NASA Director Charles F. Bolden, Jr., listens during a tour of the clean room for assembling space vehicles at the Jet Propulsion Laboratory in La Cañada Flintridge, Calif.
2014 will be the year of Earth Sciences at the Jet Propulsion Laboratory.
NASA administrator Charles Bolden visited the lab in Pasadena Tuesday to check out a trio of missions slated to launch next year that will study our home planet.
The first to go up will be a project known as RapidScat, a device designed to attach itself to the exterior of the International Space Station. It will monitor wind patterns and storms as they develop around the world.
Like the name implies, RapidScat was built on a short timeline. It's been in development for around one year and was built with left over parts from a previous mission. The device will be ferried to the space station by the private company Space X in April 2014.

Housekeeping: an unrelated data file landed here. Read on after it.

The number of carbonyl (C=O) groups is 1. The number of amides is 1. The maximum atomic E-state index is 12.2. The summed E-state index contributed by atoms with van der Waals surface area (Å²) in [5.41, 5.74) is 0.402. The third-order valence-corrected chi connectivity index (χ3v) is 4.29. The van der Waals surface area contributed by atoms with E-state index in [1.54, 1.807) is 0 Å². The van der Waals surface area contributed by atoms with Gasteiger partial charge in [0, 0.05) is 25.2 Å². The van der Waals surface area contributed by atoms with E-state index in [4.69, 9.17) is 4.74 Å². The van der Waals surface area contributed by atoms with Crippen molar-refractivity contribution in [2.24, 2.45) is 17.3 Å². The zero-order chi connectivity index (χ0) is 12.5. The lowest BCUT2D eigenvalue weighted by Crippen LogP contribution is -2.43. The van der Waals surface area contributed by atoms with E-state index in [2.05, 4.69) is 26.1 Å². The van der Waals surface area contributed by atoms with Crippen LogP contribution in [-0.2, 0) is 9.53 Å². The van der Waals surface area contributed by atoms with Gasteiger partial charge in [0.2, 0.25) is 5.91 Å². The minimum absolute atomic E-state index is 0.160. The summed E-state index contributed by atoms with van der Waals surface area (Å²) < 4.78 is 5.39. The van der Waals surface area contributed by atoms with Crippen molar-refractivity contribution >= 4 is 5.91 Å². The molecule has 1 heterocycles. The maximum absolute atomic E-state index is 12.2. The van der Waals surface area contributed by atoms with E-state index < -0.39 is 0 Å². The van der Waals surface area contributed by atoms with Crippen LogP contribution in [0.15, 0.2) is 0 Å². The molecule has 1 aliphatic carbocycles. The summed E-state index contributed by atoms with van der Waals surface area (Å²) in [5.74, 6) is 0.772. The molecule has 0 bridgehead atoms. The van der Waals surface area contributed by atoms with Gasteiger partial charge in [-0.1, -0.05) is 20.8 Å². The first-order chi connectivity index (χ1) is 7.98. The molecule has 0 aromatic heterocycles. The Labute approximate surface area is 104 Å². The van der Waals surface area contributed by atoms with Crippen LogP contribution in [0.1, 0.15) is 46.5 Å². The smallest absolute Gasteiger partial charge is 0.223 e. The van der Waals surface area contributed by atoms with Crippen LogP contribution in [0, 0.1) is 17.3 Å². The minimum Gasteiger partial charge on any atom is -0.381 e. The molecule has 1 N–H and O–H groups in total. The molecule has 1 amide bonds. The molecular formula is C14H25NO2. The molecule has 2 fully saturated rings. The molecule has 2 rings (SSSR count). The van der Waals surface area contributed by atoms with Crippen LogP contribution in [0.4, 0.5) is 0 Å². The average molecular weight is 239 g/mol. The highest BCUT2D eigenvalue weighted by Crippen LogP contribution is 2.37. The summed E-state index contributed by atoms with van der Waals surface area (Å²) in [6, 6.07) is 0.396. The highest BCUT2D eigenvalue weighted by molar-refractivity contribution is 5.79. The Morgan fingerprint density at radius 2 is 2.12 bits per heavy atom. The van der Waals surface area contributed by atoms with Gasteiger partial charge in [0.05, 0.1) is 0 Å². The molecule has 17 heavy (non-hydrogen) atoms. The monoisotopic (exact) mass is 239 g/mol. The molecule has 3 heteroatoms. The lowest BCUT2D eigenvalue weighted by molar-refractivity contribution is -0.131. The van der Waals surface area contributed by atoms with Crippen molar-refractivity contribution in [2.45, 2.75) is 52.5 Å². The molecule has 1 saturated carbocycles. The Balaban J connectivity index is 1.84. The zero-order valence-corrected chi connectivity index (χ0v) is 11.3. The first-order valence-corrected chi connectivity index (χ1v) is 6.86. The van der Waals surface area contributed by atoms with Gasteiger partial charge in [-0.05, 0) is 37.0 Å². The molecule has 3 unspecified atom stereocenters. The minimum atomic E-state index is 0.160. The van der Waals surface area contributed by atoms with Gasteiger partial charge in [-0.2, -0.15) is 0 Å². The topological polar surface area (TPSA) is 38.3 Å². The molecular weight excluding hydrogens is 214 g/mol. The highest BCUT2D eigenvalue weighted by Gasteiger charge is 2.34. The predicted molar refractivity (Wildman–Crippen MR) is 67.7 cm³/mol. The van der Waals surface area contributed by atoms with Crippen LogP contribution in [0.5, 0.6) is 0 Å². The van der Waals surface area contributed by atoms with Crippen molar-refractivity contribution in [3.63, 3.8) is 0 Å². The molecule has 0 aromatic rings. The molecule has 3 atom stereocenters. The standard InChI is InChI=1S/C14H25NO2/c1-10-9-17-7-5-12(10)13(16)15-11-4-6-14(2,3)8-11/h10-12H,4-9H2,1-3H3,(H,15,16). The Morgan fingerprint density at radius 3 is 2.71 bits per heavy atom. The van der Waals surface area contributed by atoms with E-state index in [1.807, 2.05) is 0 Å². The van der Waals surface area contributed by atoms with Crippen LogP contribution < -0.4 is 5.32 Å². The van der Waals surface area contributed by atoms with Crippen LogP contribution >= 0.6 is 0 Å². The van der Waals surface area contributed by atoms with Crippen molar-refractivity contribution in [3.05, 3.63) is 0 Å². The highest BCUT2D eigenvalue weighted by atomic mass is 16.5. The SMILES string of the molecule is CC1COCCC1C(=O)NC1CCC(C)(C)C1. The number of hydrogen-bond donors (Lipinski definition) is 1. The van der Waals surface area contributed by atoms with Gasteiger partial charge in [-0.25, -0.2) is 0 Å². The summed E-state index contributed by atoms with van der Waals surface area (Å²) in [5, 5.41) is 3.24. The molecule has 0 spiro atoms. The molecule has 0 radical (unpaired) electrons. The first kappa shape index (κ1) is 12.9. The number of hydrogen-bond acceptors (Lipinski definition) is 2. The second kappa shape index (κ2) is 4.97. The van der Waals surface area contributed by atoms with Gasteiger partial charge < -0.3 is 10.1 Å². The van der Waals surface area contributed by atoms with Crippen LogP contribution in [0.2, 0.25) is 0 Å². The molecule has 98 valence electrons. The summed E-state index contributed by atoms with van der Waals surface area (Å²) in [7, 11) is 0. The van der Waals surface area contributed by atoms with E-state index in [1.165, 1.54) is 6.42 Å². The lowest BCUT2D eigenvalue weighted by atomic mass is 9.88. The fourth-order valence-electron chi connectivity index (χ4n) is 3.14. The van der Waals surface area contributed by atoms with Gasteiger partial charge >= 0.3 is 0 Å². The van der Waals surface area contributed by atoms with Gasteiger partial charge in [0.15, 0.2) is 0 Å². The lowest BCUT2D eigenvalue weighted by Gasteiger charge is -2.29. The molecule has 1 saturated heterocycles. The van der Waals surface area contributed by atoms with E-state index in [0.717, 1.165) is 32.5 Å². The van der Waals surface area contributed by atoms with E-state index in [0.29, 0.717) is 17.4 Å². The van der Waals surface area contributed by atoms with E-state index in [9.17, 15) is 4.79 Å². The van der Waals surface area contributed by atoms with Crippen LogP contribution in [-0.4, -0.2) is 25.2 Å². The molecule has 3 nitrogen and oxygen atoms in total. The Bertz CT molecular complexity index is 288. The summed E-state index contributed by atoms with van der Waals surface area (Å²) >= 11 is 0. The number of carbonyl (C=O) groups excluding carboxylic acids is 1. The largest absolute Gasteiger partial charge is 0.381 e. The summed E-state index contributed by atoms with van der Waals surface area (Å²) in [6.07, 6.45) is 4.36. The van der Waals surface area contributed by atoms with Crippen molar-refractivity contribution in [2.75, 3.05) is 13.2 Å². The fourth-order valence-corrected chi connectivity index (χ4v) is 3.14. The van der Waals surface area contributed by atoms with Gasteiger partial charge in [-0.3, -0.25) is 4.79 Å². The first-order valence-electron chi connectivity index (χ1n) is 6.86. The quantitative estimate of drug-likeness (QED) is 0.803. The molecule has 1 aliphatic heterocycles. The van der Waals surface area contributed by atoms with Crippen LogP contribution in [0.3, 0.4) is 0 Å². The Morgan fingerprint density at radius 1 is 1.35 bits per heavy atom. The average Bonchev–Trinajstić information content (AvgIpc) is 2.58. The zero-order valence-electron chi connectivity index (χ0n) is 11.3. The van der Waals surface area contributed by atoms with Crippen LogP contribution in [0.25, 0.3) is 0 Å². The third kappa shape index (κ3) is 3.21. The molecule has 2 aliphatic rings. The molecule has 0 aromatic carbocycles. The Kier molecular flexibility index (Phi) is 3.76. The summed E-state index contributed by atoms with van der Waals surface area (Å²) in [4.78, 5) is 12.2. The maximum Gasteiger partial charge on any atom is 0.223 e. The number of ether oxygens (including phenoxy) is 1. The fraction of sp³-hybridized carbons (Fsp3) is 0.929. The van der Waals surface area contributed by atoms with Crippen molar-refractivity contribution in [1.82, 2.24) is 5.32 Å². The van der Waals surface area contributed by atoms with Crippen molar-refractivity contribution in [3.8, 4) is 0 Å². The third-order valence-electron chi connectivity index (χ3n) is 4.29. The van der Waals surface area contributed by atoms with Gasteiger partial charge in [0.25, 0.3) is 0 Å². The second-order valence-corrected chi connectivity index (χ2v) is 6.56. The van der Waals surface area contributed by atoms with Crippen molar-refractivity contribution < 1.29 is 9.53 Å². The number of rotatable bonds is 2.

In July of next year, a satellite known as Orbiting Carbon Observatory-2, or OCO-2, will launch. Its goal is to track global levels of CO2.
OCO-2 is meant to replace a similar satellite that failed to reach orbit in 2009. That one crashed into the Indian Ocean shortly after launch.
A mission called Soil Moisture Active Passive (SMAP) is set for October 2014. This satellite is designed to track soil moisture across the planet and hopefully improve the accuracy of short-term weather forecasts and long-term climate change projections.
During his tour of the lab, NASA's Charles Bolden said JPL is best known for its work with far off planets, like Mars.
"Anytime we are doing planetary science, you know JPL is going to be involved in some manner," Bolden remarked.
But NASA faces a proposed $200 million cut from its budget for exploring other planets. Because of that, Bolden said, it's good that JPL is showcasing its strength studying Earth.
"I think the future here is pretty sound," he said.
Bolden added that President Obama has made Earth Science a priority.